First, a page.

FirstNet Brings Changes to Unified Incident Command, By Andy Seybold
As we learn more about FirstNet and its progress toward a nationwide broadband network, there are a number of matters state and local Public Safety agencies can and should address prior to the network being deployed. The FirstNet Board of Directors has repeatedly stated that while the network will be nationwide in its reach and capabilities, the content that flows over the network will be under local control. This is an important point since local agencies tend to operate in different ways both during routine use and during incidents.
When working with the FirstNet system, one of the most significant differences is that all of the agencies within your jurisdiction will be sharing the same network capacity. Today, most Public Safety agencies within a single jurisdiction use their own set of radio channels (or share a trunked network)—police are on their own channels, fire and perhaps EMS are on another, and EMS has additional channels for talking directly to hospitals. If police and fire need to talk to each other, two or more radio channels are tied together at a radio console located in the dispatch center for the duration of the needed communication. Fire, police, and EMS generally operate at the same incident without interfering with each other’s transmissions. Of course, this is one reason there are voice interoperability issues today.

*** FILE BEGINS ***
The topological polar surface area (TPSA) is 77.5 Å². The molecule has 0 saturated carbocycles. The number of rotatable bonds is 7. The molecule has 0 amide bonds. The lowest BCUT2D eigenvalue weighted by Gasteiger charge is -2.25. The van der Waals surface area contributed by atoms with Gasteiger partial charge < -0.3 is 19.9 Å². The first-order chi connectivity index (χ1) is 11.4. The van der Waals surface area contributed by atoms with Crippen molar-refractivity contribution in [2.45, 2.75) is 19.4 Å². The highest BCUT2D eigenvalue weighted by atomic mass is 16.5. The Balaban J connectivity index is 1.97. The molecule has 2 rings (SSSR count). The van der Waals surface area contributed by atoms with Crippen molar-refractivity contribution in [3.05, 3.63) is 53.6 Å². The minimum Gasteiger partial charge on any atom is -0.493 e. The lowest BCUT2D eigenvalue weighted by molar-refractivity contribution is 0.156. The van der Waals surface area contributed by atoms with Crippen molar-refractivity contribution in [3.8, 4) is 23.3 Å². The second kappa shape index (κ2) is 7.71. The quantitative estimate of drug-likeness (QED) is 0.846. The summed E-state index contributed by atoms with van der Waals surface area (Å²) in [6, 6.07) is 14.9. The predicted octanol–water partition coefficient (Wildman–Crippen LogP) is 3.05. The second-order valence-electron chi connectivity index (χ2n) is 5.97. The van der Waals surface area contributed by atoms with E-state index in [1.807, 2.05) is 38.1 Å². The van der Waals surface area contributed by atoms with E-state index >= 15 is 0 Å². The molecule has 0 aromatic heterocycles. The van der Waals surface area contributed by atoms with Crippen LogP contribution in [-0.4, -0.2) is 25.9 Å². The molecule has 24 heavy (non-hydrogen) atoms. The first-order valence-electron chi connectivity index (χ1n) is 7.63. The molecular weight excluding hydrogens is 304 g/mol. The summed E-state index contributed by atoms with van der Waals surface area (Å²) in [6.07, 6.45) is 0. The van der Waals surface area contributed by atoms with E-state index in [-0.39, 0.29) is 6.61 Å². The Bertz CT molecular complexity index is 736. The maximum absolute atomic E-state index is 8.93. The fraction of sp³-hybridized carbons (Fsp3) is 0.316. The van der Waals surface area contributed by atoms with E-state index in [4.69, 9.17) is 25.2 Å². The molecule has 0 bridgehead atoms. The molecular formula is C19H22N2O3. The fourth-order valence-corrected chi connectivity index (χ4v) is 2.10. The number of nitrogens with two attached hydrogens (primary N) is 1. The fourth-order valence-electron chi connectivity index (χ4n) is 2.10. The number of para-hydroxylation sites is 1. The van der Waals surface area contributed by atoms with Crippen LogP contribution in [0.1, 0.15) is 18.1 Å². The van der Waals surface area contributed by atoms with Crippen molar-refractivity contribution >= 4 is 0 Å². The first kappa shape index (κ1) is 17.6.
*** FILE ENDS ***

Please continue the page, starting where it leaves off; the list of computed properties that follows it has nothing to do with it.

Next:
With the FirstNet system, all of the departments responding to the incident will be sharing the same radio system (FirstNet) for data and video. This will not present a problem during normal patrol and other types of day-to-day operations since each unit in the field uses only a small portion of spectrum and communicates only with a dispatch center or perhaps a few other units during a local incident. However, when several agencies are involved in an incident of any size, and all need access to data and video, it is possible that in some cases there will not be enough network capacity to go around.
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